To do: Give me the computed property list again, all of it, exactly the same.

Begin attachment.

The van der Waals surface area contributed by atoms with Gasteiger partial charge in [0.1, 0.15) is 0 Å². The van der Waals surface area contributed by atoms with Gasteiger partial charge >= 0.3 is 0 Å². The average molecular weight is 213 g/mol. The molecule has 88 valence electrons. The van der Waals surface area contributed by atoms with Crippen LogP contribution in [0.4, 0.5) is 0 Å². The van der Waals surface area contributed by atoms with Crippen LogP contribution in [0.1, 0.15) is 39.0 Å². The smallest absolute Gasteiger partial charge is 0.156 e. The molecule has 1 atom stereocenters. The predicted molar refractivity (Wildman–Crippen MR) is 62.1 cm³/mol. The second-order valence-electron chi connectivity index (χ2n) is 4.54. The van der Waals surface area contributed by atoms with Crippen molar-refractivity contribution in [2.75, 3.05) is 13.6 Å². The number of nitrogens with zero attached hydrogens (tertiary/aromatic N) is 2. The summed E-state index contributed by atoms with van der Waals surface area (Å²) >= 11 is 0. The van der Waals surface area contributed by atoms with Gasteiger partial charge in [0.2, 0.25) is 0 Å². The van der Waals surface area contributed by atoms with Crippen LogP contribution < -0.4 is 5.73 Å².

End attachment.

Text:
The van der Waals surface area contributed by atoms with Gasteiger partial charge in [0.1, 0.15) is 0 Å². The van der Waals surface area contributed by atoms with Gasteiger partial charge >= 0.3 is 0 Å². The average molecular weight is 213 g/mol. The molecule has 88 valence electrons. The van der Waals surface area contributed by atoms with Crippen LogP contribution in [0.4, 0.5) is 0 Å². The van der Waals surface area contributed by atoms with Crippen LogP contribution in [0.1, 0.15) is 39.0 Å². The smallest absolute Gasteiger partial charge is 0.156 e. The molecule has 1 atom stereocenters. The predicted molar refractivity (Wildman–Crippen MR) is 62.1 cm³/mol. The second-order valence-electron chi connectivity index (χ2n) is 4.54. The van der Waals surface area contributed by atoms with Crippen molar-refractivity contribution in [2.75, 3.05) is 13.6 Å². The number of nitrogens with zero attached hydrogens (tertiary/aromatic N) is 2. The summed E-state index contributed by atoms with van der Waals surface area (Å²) >= 11 is 0. The van der Waals surface area contributed by atoms with Gasteiger partial charge in [0.2, 0.25) is 0 Å². The van der Waals surface area contributed by atoms with Crippen LogP contribution < -0.4 is 5.73 Å².